ConocoPhillips, the third-largest U.S. oil company, may announce its decision this week on whether to remain a partner in the Shah sour-gas project with Abu Dhabi, according to people familiar with the matter.
The disclosure of ConocoPhillips’s plan may come as soon as tomorrow, said the people, who asked not to be identified because they aren’t authorized to speak on the subject. John McLemore, a ConocoPhillips spokesman, declined today to comment on the Shah project. The project’s cost has been estimated at $10 billion.
Abu Dhabi National Oil Co., the state-owned oil producer, and ConocoPhillips agreed in 2008 to jointly work on the Shah gas project. ConocoPhillips, based in Houston, said Shah fit with its global strategy, in part because of its experience in developing high-sulfur gas fields. The U.S. company said in October that it will sell $10 billion of assets over two years to help reduce debt.
“The overall goal of the restructuring I guess we could say is to improve their returns,” said Philip Weiss, an analyst at Argus Research in New York who has a “hold” rating on ConocoPhillips shares and owns none. “Within that concept or idea, now they have to look at, ‘All right, which of our projects generate adequate returns?’”
ConocoPhillips this month pulled out of the proposed Yanbu refinery venture with Saudi Aramco, citing a plan to tighten the company’s focus on exploring for petroleum. The company said in December it planned to make investment decisions on the Yanbu and Shah projects in the first half of 2010.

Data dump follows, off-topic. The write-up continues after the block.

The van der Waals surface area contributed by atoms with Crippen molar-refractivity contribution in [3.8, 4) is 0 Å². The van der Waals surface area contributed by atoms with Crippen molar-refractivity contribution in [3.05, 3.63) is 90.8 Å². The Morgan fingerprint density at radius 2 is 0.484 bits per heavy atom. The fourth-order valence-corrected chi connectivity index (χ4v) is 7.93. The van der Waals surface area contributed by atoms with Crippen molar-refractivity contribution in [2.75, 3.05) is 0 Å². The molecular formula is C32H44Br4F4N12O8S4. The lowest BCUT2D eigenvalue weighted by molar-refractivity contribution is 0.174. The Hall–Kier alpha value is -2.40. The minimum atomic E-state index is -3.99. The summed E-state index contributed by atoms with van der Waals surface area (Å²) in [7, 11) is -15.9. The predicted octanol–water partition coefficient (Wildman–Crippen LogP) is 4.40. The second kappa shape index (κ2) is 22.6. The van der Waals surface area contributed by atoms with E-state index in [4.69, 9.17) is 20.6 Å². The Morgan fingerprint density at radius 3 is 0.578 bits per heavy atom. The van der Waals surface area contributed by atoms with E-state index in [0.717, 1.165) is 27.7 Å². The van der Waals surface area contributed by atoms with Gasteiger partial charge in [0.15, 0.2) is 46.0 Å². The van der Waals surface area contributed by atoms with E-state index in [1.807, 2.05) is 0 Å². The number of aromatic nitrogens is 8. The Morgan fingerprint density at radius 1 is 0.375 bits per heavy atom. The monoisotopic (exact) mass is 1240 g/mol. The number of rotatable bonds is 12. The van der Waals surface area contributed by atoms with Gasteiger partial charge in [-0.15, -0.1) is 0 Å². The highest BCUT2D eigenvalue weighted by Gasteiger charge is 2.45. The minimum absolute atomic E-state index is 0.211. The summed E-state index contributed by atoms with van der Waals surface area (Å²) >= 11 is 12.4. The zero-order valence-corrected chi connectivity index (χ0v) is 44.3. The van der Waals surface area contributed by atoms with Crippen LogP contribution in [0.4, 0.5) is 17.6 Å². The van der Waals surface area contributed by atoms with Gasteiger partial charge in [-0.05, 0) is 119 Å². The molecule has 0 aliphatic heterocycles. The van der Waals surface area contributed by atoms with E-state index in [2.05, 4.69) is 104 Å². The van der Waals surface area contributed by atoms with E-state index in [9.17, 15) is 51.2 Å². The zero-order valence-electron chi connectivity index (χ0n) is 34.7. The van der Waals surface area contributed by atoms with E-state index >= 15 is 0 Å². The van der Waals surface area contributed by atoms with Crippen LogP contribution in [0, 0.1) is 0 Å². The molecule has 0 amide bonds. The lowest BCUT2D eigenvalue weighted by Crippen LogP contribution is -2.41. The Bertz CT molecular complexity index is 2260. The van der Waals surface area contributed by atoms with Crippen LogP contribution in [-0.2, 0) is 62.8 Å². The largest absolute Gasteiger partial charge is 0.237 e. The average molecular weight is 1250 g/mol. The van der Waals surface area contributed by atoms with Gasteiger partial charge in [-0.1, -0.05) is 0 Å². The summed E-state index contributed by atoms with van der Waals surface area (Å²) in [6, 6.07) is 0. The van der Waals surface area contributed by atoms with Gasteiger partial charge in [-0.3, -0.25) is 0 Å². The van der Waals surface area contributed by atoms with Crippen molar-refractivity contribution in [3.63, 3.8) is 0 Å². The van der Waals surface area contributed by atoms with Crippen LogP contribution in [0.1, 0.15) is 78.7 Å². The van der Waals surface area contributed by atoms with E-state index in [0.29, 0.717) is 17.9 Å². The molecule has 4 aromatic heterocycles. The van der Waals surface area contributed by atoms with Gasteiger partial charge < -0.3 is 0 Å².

Oil-exporting nations such as the United Arab Emirates are seeking to boost production of natural gas to fuel domestic power generation and factories.
The head of communications at the joint venture with ConocoPhillips, Abu Dhabi Gas Development Co., didn’t answer telephone calls seeking comment. Abu Dhabi, an oil-rich U.A.E. sheikdom, chose ConocoPhillips for the Shah project after considering bids from such companies as Exxon Mobil Corp., Royal Dutch Shell Plc and Occidental Petroleum Corp.
The development is scheduled to start production in the second or third quarter of 2014, Saif Ahmed Al-Ghafli, chief executive officer of the joint venture, told reporters last month.
The Shah project will process 1 billion cubic feet of sour gas a day and turn that into more than 500 million cubic feet of fuel for sale and 10,000 tons of sulfur daily, Al-Ghafli said.
Ryan Lance, a senior vice president for international exploration and production at ConocoPhillips, said at a March analyst meeting that the company needs to know what the project will cost. He said ConocoPhillips will make a value-based decision.
Exxon Mobil and Chevron Corp. are the largest U.S. oil companies.